Exhibits 3 and 4 display information about the distribution of house prices at the ZIP code level in the San Francisco metro area, an area that includes, not only the city/ county of San Francisco, but four other counties as well: Alameda, Contra Costa, Marin, and San Mateo. The two East Bay counties—Contra Costa and Alameda—are significantly less expensive than the two West Bay counties—San Francisco and San Mateo. Marin County is a little harder to classify, but it is more similar to the West Bay than to the East Bay counties.
Exhibit 4 provides another view of the differences in house prices by county.9 Across the entire San Francisco metro area, median house prices are below $1 million in 104 of the 161 (65 percent) of the ZIP codes. In San Francisco proper, however, median prices are below $1 million in only six of the 25 (24 percent) ZIP codes. It’s even worse than it sounds. Of those six ZIP codes, only three are priced below $900,000. In contrast, median house prices are less than $1 million in 84 percent of the ZIP codes in Contra Costa county and 87 percent of the counties in Alameda County.
Exhibit 5 displays a map of the five counties in the San Francisco metro area. The color of each ZIP code corresponds to the median house price in that ZIP. Lower-priced ZIPs are colored light orange, while more expensive ZIPs are darker orange. Clusters of high-price “hot spots” are apparent in San Francisco, San Mateo, Marin and Contra Costa counties. A band of less-expensive “cool spots” extends up the western edge of Alameda County through Oakland. A second band of less-expensive ZIP codes runs along the northern and eastern borders of Contra Costa.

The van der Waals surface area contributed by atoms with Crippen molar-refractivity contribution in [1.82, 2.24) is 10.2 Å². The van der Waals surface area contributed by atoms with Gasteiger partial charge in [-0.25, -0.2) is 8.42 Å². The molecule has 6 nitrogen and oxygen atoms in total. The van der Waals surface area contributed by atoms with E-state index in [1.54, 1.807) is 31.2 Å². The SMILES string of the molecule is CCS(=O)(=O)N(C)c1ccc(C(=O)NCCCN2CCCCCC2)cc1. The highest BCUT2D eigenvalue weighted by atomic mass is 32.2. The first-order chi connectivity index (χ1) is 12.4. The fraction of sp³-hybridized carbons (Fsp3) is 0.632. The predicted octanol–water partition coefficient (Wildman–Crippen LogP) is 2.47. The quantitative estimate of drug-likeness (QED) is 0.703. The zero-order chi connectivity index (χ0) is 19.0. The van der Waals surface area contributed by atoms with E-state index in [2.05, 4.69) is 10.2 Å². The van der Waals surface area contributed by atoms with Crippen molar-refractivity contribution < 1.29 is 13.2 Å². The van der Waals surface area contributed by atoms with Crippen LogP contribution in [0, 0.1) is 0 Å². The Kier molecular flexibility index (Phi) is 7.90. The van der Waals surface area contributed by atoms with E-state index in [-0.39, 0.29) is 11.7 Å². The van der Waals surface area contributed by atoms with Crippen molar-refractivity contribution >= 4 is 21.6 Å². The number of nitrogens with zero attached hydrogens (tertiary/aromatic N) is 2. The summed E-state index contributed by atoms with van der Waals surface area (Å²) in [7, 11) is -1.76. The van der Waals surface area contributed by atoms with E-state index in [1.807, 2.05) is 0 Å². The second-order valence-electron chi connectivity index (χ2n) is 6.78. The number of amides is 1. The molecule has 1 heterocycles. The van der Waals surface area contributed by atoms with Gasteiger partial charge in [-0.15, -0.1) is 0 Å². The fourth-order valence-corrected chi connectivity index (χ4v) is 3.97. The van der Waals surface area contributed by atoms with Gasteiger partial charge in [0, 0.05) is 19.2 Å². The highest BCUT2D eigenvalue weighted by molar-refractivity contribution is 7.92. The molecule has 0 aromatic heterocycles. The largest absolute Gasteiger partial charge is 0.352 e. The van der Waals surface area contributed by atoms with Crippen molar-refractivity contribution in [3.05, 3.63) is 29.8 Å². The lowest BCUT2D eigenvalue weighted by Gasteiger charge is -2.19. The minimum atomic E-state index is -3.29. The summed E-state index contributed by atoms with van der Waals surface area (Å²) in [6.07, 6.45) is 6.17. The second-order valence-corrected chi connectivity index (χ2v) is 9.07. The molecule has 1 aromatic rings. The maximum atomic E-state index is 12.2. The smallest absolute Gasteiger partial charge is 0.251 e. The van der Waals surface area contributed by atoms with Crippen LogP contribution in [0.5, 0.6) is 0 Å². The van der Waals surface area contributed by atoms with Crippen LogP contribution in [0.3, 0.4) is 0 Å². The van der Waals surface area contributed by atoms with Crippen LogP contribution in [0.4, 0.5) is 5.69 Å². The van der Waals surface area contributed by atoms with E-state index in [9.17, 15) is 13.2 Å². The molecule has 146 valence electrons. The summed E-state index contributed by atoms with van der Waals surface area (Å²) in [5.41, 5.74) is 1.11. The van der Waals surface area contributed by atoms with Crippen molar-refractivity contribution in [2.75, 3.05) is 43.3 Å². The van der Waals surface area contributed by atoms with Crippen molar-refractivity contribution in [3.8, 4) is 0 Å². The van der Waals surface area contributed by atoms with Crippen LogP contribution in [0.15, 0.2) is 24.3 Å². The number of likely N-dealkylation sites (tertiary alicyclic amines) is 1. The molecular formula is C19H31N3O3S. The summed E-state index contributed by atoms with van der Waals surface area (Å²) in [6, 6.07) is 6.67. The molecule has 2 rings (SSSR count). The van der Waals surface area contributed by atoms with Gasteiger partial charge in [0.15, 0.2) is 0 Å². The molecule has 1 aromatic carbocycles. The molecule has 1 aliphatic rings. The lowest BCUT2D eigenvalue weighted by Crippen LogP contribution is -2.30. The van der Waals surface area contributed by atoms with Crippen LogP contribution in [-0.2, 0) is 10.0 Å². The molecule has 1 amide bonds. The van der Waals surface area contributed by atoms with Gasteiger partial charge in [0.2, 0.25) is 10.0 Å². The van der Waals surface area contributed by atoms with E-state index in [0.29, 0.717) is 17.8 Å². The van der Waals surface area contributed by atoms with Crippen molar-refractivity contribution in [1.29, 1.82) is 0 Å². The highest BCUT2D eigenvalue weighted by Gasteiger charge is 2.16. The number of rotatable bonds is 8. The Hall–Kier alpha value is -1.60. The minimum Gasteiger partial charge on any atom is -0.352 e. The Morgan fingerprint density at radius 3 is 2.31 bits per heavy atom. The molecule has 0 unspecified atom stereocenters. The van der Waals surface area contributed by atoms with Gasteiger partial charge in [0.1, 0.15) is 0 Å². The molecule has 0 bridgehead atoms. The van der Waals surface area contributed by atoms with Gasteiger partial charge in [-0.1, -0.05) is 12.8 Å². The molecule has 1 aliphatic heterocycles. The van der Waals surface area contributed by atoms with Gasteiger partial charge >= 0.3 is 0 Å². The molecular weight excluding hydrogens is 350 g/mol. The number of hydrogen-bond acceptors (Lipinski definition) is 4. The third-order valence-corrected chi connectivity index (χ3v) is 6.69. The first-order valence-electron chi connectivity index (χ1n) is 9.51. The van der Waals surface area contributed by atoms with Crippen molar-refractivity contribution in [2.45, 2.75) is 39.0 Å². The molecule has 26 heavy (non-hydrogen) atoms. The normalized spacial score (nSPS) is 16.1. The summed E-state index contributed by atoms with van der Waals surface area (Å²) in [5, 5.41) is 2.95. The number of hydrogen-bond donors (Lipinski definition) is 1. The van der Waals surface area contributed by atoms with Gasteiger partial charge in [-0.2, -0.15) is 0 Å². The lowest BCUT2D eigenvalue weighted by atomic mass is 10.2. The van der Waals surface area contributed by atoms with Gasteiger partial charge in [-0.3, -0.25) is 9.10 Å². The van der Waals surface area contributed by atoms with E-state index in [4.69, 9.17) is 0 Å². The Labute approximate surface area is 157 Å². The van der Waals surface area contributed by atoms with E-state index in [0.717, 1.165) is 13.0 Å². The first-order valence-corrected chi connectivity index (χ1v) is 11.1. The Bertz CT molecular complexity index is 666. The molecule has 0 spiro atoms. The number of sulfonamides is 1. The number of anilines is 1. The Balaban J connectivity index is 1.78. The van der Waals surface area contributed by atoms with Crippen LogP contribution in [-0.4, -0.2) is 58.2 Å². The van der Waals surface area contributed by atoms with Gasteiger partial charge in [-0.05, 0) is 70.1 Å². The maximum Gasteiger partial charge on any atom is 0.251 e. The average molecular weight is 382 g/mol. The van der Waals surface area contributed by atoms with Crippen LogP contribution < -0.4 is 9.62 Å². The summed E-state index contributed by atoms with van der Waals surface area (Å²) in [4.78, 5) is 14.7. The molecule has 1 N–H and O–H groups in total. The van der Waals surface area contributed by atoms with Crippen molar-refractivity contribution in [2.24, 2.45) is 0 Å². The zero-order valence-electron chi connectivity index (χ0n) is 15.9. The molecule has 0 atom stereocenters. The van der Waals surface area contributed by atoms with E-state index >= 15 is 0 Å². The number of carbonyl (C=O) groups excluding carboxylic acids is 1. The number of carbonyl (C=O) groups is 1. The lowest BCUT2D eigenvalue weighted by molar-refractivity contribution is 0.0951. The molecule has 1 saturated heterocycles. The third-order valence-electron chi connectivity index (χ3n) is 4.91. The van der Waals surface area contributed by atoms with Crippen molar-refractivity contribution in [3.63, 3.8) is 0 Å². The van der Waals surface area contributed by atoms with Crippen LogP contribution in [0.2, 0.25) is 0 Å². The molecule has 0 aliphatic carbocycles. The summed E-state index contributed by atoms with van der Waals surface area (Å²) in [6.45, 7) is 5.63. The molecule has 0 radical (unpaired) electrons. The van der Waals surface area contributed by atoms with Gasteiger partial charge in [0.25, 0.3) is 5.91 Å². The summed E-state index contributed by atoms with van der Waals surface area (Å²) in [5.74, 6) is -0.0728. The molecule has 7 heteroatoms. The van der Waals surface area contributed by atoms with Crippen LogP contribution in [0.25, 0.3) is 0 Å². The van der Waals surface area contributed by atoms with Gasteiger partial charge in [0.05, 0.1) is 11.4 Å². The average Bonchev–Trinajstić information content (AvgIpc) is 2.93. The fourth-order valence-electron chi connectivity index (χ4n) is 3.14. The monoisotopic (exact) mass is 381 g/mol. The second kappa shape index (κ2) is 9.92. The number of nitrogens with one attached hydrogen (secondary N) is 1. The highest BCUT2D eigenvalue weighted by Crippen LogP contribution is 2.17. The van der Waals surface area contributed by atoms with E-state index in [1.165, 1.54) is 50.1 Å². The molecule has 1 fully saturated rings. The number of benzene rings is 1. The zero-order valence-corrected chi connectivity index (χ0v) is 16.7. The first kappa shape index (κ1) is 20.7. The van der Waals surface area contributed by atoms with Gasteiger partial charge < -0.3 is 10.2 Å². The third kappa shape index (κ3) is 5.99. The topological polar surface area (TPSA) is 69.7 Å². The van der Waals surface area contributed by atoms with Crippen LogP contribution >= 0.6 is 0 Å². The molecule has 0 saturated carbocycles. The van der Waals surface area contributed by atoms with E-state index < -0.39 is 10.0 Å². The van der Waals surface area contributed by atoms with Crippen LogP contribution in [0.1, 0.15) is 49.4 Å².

In many metros, house prices drop the farther the distance to the central business district (CBD). That distance can be measured in miles or in commute time. Intuitively, homeowners are willing to endure a longer commute in order to live in a nicer house and nicer neighborhood.